Checking Your Equipment


You need to go over your equipment at least once a month, not only as a safety precaution, but because it’s good business, too. There are so many things that can go wrong if you don’t maintain all your gear, and you don’t want to wait for that to happen. If you’re at a big roping and the Chicago screw comes out of your bridle, or your hobble strap breaks between your cinches, you can have a wreck on your hands. Not only that, but you’ll blow what might have been a good opportunity to capitalize because of poor management. These mechanical breakdowns really do happen. Charmayne James lost her bridle once at the National Finals. She happened to be riding Scamper, and actually won the round. But if that’d happened on most horses it could have been pretty scary. I was high team at a roping in Reno last year, my hobble strap broke between my cinches, and my horse started humping up running down the arena. It always seems to happen at the worst possible time. I was at the rodeo in Cloverdale the other day, I went to pay my fees, came back and my horse was walking off because the Chicago screw had come out of my bridle. It could just as easily have fallen off during that next run.

So many breakdowns can be avoided simply by checking your equipment on a regular basis, or even using equipment that doesn’t even use things like Chicago screws. If you do use Chicago screws, you can put Super Glue or nail polish in there to help keep them tight. That helps, but you still need to check them on a regular basis, because they can break loose.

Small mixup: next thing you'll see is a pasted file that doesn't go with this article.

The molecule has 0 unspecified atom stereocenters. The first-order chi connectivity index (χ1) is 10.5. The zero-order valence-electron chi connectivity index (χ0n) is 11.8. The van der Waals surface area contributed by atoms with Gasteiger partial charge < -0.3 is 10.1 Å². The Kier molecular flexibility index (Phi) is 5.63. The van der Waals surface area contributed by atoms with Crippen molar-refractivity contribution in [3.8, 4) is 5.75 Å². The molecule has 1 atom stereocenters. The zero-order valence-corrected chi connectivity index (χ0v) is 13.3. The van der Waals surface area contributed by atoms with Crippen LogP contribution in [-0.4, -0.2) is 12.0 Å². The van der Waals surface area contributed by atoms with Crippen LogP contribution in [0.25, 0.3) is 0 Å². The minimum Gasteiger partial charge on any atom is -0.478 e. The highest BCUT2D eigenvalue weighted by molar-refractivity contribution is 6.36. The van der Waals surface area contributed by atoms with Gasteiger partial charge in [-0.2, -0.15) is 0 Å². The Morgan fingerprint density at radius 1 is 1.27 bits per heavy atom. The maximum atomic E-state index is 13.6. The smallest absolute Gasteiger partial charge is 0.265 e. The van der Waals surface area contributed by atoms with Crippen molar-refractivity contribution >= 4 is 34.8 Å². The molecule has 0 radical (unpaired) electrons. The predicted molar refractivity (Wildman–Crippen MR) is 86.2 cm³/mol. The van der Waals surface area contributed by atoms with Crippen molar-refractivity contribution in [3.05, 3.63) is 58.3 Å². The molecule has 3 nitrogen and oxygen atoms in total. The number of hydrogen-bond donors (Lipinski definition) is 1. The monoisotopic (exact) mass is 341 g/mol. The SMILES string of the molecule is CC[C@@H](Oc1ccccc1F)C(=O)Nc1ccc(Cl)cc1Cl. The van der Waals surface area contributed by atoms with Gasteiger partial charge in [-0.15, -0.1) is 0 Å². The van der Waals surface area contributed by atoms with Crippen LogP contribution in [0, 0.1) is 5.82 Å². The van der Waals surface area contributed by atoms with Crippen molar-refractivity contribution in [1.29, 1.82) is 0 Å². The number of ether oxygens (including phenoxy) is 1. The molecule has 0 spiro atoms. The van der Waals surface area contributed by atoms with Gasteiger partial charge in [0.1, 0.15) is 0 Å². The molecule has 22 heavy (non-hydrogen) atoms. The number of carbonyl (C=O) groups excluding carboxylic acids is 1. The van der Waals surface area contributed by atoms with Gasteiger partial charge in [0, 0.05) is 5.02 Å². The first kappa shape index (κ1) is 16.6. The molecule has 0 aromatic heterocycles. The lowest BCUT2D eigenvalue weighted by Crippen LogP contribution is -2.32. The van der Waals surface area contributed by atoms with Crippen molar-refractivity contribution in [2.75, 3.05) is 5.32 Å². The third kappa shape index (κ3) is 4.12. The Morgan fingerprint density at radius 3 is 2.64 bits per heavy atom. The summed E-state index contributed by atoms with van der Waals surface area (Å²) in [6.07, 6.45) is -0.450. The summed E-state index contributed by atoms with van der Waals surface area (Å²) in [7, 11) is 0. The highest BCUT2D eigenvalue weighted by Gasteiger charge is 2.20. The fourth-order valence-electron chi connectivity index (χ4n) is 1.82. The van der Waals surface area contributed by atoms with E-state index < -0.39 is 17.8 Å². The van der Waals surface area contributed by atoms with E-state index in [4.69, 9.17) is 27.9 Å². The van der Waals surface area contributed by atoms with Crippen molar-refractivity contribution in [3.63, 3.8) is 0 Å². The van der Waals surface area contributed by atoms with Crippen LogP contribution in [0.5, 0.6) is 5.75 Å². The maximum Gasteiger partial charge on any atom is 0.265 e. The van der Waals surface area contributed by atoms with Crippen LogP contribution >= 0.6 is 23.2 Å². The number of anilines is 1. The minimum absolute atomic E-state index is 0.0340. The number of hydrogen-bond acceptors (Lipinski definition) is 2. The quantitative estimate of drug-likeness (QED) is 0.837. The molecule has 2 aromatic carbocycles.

Rewrapping your saddle horn is a good idea, too, whether you’re practicing or competing. You never know when your steer’s going to drag or you’re going to take a hard jerk. If you don’t have enough rubber on the horn, your rope’s going to slide and can cause a bad handle for your heeler. If you don’t have enough rubber at the bottom of your horn, your rope’s going to slide and it’ll eventually burn all the leather off and your horn cap will end up turning. The safety factor of a running rope goes without saying.

I like to change my cinches a couple times a year, because a lot of times they’ll rot from the sweat. I do it as preventive maintenance to avoid a busted cinch, which is a real wreck. Check the d-rings on your cinch where the tiedown hooks to it also. In the bulldogging slack at Oakdale this year, the cinch or latigo on Luke Branquinho’s bulldogging horse broke when he was coming out of the box and he had to bail off. That could have been a really bad deal if he’d started to get down on that steer. He could easily have ended up underneath his horse.

If your horse has been working great, then suddenly picks up some sort of quirk-anything out of the ordinary-go through an equipment check on your saddle. Make sure you don’t have a broken tree that’s hurting your horse’s back and causing him not to want to pull, or to lunge when you’re logging steers.

If your horse goes to slinging his head when you take ahold of him, you might try getting your horse’s teeth checked. Or you might check your bridle to see if it’s broken down or maybe even too much for him. Sometimes a horse will shake his head to try to get away from the pain that can be caused by a bridle that doesn’t fit your horse. Paying attention to your equipment just makes sense. It keeps you safer and will help you be more successful.

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